Ross McElwee grew up in North Carolina. He graduated from Brown University and later from Massachusetts Institute of Technology where he received MS in filmmaking in a program headed by documentarian Richard Leacock.
His career began in his hometown of Charlotte, North Carolina where he was a studio cameraman for local evening news, housewife helper shows, and “gospel hour” programs broadcast by the local television station. Later, he worked freelance shooting films for documentarians D.A. Pennebaker and then John Marshall, in Namibia.
McElwee started producing and directing documentaries in 1976. His body of work includes six feature-length documentaries as well as several shorter films most of them shot in his homeland of the South. His work has played nationally in arthouse theaters and has been broadcast on Cinemax and PBS.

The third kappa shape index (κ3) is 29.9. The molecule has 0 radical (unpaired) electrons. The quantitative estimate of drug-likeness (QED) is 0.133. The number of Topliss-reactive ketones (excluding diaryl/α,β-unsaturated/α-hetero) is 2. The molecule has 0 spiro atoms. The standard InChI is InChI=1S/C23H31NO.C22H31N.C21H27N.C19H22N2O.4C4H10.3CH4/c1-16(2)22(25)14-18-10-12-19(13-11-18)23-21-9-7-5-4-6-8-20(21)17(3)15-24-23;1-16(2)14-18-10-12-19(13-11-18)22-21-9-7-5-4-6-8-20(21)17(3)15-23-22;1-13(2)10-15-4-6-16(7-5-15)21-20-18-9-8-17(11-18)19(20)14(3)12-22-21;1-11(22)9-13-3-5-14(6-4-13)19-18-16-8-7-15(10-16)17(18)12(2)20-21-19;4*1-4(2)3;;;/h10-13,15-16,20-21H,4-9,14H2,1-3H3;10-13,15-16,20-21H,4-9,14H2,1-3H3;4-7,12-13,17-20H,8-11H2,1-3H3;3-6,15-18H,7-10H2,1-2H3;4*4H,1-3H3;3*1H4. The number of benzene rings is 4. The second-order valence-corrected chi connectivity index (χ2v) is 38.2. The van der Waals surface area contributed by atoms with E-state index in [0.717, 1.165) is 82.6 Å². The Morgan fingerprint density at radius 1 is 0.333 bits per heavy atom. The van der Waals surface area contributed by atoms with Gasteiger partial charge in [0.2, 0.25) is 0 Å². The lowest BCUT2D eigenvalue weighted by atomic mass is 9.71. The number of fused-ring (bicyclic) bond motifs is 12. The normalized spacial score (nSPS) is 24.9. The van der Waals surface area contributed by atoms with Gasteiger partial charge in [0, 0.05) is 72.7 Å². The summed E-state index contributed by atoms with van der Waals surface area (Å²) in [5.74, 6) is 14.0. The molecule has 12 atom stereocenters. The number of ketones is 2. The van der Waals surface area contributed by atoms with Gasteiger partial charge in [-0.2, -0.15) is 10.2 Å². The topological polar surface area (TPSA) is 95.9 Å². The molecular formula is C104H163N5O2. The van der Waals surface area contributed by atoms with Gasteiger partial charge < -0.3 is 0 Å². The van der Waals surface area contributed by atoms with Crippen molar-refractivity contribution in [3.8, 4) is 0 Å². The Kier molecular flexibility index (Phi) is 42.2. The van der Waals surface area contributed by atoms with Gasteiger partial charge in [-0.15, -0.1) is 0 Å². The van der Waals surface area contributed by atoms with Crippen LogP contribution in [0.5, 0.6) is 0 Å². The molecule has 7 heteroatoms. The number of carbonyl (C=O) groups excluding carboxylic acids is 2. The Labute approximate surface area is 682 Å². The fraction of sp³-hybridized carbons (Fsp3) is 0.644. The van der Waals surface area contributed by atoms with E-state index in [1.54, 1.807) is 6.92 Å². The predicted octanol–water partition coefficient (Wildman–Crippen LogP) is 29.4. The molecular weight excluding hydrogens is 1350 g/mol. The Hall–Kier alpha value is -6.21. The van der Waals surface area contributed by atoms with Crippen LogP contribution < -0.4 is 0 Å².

In three of his films, “Backyard,” “Sherman's March,” and “Time Indefinite,” he experimented with a personal autobiographical approach to non-fiction filmmaking, filming as a one-person film crew and weaving into the final film a highly subjective narration along with on-camera experiences by the filmmaker.
“Six O'Clock News,” continues to explore ideas and issues of subjective non-fiction filmmaking. His films have won many awards, including “Best Documentary” at the Sundance Film Festival (“Sherman's March”). “Six O'Clock News” recently was named best documentary at the Hawaii International Film Festival.
McElwee has been a visiting filmmaker at Harvard University for ten years and has been awarded fellowships from the Rockefeller Foundation, the Guggenheim Foundation, and the National Endowment for the Arts.